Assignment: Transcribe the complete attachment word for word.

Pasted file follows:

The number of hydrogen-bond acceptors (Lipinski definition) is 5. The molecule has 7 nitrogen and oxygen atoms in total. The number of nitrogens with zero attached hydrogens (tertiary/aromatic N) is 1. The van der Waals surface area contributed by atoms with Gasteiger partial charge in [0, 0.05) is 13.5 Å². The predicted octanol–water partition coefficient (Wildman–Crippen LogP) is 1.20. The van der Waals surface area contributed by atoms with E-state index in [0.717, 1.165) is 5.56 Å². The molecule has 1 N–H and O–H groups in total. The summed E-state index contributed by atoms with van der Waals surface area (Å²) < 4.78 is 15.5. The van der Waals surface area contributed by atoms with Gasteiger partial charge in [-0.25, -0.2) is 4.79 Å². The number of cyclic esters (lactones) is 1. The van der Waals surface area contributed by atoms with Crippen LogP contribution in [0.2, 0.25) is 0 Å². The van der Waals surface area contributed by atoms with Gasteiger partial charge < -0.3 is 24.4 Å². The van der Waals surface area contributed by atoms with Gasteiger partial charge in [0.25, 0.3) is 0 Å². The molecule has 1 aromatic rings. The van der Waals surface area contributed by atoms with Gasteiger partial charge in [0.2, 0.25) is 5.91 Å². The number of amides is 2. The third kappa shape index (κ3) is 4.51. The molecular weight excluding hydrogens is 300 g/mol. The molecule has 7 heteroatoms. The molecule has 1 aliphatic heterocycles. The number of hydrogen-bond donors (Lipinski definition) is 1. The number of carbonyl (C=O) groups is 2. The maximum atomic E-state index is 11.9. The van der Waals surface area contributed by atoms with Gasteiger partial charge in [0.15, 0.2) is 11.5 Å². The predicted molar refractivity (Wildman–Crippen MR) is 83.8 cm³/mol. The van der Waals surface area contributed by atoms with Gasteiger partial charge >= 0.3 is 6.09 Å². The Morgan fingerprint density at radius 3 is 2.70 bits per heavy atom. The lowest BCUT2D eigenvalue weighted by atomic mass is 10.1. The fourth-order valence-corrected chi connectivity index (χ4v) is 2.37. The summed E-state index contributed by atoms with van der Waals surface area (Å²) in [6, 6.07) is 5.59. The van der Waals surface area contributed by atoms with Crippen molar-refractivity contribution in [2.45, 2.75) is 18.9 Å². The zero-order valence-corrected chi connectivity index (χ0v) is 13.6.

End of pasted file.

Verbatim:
The number of hydrogen-bond acceptors (Lipinski definition) is 5. The molecule has 7 nitrogen and oxygen atoms in total. The number of nitrogens with zero attached hydrogens (tertiary/aromatic N) is 1. The van der Waals surface area contributed by atoms with Gasteiger partial charge in [0, 0.05) is 13.5 Å². The predicted octanol–water partition coefficient (Wildman–Crippen LogP) is 1.20. The van der Waals surface area contributed by atoms with E-state index in [0.717, 1.165) is 5.56 Å². The molecule has 1 N–H and O–H groups in total. The summed E-state index contributed by atoms with van der Waals surface area (Å²) < 4.78 is 15.5. The van der Waals surface area contributed by atoms with Gasteiger partial charge in [-0.25, -0.2) is 4.79 Å². The number of cyclic esters (lactones) is 1. The van der Waals surface area contributed by atoms with Crippen LogP contribution in [0.2, 0.25) is 0 Å². The van der Waals surface area contributed by atoms with Gasteiger partial charge < -0.3 is 24.4 Å². The van der Waals surface area contributed by atoms with Gasteiger partial charge in [0.25, 0.3) is 0 Å². The molecule has 1 aromatic rings. The van der Waals surface area contributed by atoms with Gasteiger partial charge in [0.2, 0.25) is 5.91 Å². The number of amides is 2. The third kappa shape index (κ3) is 4.51. The molecular weight excluding hydrogens is 300 g/mol. The molecule has 7 heteroatoms. The molecule has 1 aliphatic heterocycles. The number of hydrogen-bond donors (Lipinski definition) is 1. The number of carbonyl (C=O) groups is 2. The maximum atomic E-state index is 11.9. The van der Waals surface area contributed by atoms with Gasteiger partial charge in [0.15, 0.2) is 11.5 Å². The predicted molar refractivity (Wildman–Crippen MR) is 83.8 cm³/mol. The van der Waals surface area contributed by atoms with Gasteiger partial charge >= 0.3 is 6.09 Å². The Morgan fingerprint density at radius 3 is 2.70 bits per heavy atom. The lowest BCUT2D eigenvalue weighted by atomic mass is 10.1. The fourth-order valence-corrected chi connectivity index (χ4v) is 2.37. The summed E-state index contributed by atoms with van der Waals surface area (Å²) in [6, 6.07) is 5.59. The van der Waals surface area contributed by atoms with Crippen molar-refractivity contribution in [2.45, 2.75) is 18.9 Å². The zero-order valence-corrected chi connectivity index (χ0v) is 13.6.